Don’t underestimate the Kansas City Chiefs.
To all the fellow Ravens fans out there reading this post, PLEASE, PLEASE do not underestimate the Chiefs. Here are the facts. Yes the Baltimore offense is 2nd in the league, 4 weeks into the season. Yes the Baltimore defense looks solid on paper, still led by LB Ray Lewis and S Ed Reed. Yes QB Joe Flacco‘s arm is helping us win games so far this year, providing aerial support for the running game. Yes if everything goes as planned, the better football team, I mean Baltimore, will come away with a win in Arrowhead Stadium this Sunday afternoon.
With that being said, anything can happen on any given Sunday in the National Football League.
The Baltimore Ravens have a very hard time staying focused, often failing to play to their full potential against opponents they consider freebies, teams with a bad regular season record or starting a rookie QB for example. Last season this team won 100%, 8 out f 8 games, against teams with a winning record as of the match-up. The 4 games we lost were against the Seattle Seahawks (7-9), the Jacksonville Jaguars (5-11), the Tennessee Titans (9-7) and the San Diego Chargers (8-8). It doesn’t look that bad if you look at their combined win-loss record now but I promise, nobody in a 50-mile radius of the Inner Harbor thought these teams had a fighting chance before the losses actually happened. What makes it even worse is that directly before each loss, the Ravens had just won against a superior team.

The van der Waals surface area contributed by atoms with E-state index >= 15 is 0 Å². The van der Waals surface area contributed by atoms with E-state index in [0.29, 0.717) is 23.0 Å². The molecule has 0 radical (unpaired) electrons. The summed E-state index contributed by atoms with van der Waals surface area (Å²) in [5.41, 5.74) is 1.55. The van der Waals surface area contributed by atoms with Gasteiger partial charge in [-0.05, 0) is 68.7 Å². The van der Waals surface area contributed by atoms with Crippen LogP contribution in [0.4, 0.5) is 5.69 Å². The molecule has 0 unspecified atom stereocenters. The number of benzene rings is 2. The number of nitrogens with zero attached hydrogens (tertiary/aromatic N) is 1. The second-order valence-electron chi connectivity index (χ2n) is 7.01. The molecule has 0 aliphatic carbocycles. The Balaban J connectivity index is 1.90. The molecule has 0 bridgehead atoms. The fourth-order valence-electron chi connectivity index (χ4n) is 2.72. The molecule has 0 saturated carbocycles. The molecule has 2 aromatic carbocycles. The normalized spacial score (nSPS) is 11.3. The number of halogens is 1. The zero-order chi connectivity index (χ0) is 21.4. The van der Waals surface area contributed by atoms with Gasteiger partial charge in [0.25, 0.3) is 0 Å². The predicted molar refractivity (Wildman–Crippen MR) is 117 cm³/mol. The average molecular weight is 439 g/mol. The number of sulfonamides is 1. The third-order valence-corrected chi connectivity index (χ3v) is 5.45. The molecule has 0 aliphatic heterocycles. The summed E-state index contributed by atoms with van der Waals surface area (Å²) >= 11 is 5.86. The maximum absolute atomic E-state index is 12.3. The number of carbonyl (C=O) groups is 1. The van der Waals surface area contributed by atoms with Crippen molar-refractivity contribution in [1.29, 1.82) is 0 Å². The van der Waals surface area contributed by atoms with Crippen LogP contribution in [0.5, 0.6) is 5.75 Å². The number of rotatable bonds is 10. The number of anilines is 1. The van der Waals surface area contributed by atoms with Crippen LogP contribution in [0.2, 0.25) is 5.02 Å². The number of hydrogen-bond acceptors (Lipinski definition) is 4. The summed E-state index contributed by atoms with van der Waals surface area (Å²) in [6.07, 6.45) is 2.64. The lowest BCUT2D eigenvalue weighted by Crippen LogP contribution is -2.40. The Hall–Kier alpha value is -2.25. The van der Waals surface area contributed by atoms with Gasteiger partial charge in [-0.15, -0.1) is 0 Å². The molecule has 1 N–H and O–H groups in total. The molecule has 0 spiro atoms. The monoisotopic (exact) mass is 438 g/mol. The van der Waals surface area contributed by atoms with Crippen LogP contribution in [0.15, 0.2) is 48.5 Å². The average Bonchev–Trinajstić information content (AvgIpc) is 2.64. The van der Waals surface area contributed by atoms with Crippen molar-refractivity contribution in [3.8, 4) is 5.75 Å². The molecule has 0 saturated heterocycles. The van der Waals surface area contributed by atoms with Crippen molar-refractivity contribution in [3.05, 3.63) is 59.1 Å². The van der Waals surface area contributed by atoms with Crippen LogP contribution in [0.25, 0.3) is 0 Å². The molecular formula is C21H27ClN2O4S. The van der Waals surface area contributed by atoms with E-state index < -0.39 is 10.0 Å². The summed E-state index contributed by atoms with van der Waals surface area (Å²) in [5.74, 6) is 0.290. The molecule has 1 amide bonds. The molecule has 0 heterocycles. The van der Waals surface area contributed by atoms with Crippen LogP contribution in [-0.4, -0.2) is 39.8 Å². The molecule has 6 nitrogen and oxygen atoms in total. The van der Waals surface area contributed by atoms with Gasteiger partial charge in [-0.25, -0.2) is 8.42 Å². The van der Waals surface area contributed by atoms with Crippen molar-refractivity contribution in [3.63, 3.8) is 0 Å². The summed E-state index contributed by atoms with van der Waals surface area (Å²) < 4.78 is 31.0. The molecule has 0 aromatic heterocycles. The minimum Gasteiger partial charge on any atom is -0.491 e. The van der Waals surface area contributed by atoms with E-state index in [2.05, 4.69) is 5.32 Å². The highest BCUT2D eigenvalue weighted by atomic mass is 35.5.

This brings us back the Baltimore/Kansas City game coming up on Sunday.
Let’s make this abundantly clear, the Chiefs should NOT win in week 5. Chiefs starting QB Matt Cassel does not strike fear into the hearts of defenders; He lacks both decisiveness and the big, accurate arm to stretch NFL defenses down the field. Even though it’s not a necessity to have a huge arm to win in the NFL, his accuracy on short and intermediate throws isn’t good enough to make up for his obvious deficiencies. Personally speaking, I never thought Cassel was the answer in Kansas City. He wasn’t the answer when he played in New England and he’s proven over the years that he isn’t going to play like Tom Brady just because he backed him up for a season or two. At least that’s what I think. I could be potentially biased however, I am after all a high priest in the Church of Baltimore.
So what skilled players do play for the Chiefs?